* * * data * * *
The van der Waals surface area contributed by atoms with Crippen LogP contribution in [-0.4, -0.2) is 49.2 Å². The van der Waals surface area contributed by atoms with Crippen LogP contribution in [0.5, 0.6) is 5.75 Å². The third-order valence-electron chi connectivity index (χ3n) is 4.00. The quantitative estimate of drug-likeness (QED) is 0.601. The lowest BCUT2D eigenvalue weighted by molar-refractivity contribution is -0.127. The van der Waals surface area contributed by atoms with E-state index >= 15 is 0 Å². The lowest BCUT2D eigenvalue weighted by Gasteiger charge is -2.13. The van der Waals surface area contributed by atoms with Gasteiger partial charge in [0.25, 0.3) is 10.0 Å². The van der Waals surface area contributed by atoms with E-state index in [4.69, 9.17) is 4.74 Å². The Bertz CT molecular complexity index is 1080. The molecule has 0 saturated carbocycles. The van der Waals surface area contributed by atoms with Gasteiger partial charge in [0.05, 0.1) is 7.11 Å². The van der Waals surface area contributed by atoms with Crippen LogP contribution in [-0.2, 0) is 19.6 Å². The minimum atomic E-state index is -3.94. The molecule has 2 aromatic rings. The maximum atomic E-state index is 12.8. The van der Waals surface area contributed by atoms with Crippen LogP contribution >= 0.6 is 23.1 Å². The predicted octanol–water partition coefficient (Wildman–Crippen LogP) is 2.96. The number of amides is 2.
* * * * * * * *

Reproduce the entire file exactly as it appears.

The van der Waals surface area contributed by atoms with Crippen LogP contribution in [-0.4, -0.2) is 49.2 Å². The van der Waals surface area contributed by atoms with Crippen LogP contribution in [0.5, 0.6) is 5.75 Å². The third-order valence-electron chi connectivity index (χ3n) is 4.00. The quantitative estimate of drug-likeness (QED) is 0.601. The lowest BCUT2D eigenvalue weighted by molar-refractivity contribution is -0.127. The van der Waals surface area contributed by atoms with E-state index >= 15 is 0 Å². The lowest BCUT2D eigenvalue weighted by Gasteiger charge is -2.13. The van der Waals surface area contributed by atoms with Gasteiger partial charge in [0.25, 0.3) is 10.0 Å². The van der Waals surface area contributed by atoms with E-state index in [4.69, 9.17) is 4.74 Å². The Bertz CT molecular complexity index is 1080. The molecule has 0 saturated carbocycles. The van der Waals surface area contributed by atoms with Gasteiger partial charge in [0.05, 0.1) is 7.11 Å². The van der Waals surface area contributed by atoms with Crippen LogP contribution in [-0.2, 0) is 19.6 Å². The minimum atomic E-state index is -3.94. The molecule has 2 aromatic rings. The maximum atomic E-state index is 12.8. The van der Waals surface area contributed by atoms with Crippen LogP contribution >= 0.6 is 23.1 Å². The predicted octanol–water partition coefficient (Wildman–Crippen LogP) is 2.96. The number of amides is 2.